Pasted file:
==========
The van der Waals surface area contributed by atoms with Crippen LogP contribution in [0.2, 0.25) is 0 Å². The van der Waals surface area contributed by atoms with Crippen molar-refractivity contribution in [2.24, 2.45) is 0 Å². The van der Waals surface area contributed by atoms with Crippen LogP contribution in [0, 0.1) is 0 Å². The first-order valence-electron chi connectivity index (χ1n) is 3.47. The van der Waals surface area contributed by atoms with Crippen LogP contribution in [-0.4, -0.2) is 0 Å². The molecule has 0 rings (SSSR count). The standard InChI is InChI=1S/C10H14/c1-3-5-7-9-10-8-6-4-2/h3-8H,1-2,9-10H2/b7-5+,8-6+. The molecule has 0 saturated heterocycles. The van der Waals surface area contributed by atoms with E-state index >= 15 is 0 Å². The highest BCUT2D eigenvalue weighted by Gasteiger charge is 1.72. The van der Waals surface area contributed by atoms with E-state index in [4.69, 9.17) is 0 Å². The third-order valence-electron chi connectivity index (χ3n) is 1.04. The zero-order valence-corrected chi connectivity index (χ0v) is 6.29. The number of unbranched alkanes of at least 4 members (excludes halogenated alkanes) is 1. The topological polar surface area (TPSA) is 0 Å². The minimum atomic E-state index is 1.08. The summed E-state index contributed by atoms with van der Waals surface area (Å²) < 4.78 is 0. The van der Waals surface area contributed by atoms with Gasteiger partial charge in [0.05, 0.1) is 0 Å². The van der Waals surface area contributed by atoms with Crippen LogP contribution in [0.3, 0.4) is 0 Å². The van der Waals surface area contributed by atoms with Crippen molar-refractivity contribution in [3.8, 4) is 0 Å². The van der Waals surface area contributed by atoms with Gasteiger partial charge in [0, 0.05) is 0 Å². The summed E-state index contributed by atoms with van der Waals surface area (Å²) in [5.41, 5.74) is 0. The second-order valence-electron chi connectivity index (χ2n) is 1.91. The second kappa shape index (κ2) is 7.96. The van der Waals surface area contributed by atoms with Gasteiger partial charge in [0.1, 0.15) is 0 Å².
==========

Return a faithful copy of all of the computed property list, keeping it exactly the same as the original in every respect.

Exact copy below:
The van der Waals surface area contributed by atoms with Crippen LogP contribution in [0.2, 0.25) is 0 Å². The van der Waals surface area contributed by atoms with Crippen molar-refractivity contribution in [2.24, 2.45) is 0 Å². The van der Waals surface area contributed by atoms with Crippen LogP contribution in [0, 0.1) is 0 Å². The first-order valence-electron chi connectivity index (χ1n) is 3.47. The van der Waals surface area contributed by atoms with Crippen LogP contribution in [-0.4, -0.2) is 0 Å². The molecule has 0 rings (SSSR count). The standard InChI is InChI=1S/C10H14/c1-3-5-7-9-10-8-6-4-2/h3-8H,1-2,9-10H2/b7-5+,8-6+. The molecule has 0 saturated heterocycles. The van der Waals surface area contributed by atoms with E-state index >= 15 is 0 Å². The highest BCUT2D eigenvalue weighted by Gasteiger charge is 1.72. The van der Waals surface area contributed by atoms with E-state index in [4.69, 9.17) is 0 Å². The third-order valence-electron chi connectivity index (χ3n) is 1.04. The zero-order valence-corrected chi connectivity index (χ0v) is 6.29. The number of unbranched alkanes of at least 4 members (excludes halogenated alkanes) is 1. The topological polar surface area (TPSA) is 0 Å². The minimum atomic E-state index is 1.08. The summed E-state index contributed by atoms with van der Waals surface area (Å²) < 4.78 is 0. The van der Waals surface area contributed by atoms with Gasteiger partial charge in [0.05, 0.1) is 0 Å². The van der Waals surface area contributed by atoms with Crippen LogP contribution in [0.3, 0.4) is 0 Å². The van der Waals surface area contributed by atoms with Crippen molar-refractivity contribution in [3.8, 4) is 0 Å². The van der Waals surface area contributed by atoms with Gasteiger partial charge in [0, 0.05) is 0 Å². The summed E-state index contributed by atoms with van der Waals surface area (Å²) in [5.41, 5.74) is 0. The second-order valence-electron chi connectivity index (χ2n) is 1.91. The second kappa shape index (κ2) is 7.96. The van der Waals surface area contributed by atoms with Gasteiger partial charge in [0.1, 0.15) is 0 Å².